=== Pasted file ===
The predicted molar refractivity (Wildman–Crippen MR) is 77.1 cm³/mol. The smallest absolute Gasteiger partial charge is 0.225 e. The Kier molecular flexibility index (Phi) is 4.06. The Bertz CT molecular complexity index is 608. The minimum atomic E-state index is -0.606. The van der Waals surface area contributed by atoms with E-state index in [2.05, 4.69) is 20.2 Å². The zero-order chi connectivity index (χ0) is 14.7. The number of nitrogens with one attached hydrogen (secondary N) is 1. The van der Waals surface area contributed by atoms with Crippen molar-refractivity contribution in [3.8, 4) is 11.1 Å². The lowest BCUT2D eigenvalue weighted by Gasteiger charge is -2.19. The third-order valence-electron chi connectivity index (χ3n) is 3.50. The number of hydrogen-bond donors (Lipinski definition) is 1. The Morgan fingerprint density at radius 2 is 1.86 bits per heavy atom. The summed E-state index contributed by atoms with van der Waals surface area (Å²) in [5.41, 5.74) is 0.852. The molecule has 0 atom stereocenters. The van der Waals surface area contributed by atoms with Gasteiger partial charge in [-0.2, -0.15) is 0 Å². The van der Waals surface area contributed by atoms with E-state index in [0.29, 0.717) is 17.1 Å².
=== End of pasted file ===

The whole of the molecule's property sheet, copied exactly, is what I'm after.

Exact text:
The predicted molar refractivity (Wildman–Crippen MR) is 77.1 cm³/mol. The smallest absolute Gasteiger partial charge is 0.225 e. The Kier molecular flexibility index (Phi) is 4.06. The Bertz CT molecular complexity index is 608. The minimum atomic E-state index is -0.606. The van der Waals surface area contributed by atoms with E-state index in [2.05, 4.69) is 20.2 Å². The zero-order chi connectivity index (χ0) is 14.7. The number of nitrogens with one attached hydrogen (secondary N) is 1. The van der Waals surface area contributed by atoms with Crippen molar-refractivity contribution in [3.8, 4) is 11.1 Å². The lowest BCUT2D eigenvalue weighted by Gasteiger charge is -2.19. The third-order valence-electron chi connectivity index (χ3n) is 3.50. The number of hydrogen-bond donors (Lipinski definition) is 1. The Morgan fingerprint density at radius 2 is 1.86 bits per heavy atom. The summed E-state index contributed by atoms with van der Waals surface area (Å²) in [5.41, 5.74) is 0.852. The molecule has 0 atom stereocenters. The van der Waals surface area contributed by atoms with Gasteiger partial charge in [-0.2, -0.15) is 0 Å². The van der Waals surface area contributed by atoms with E-state index in [0.29, 0.717) is 17.1 Å².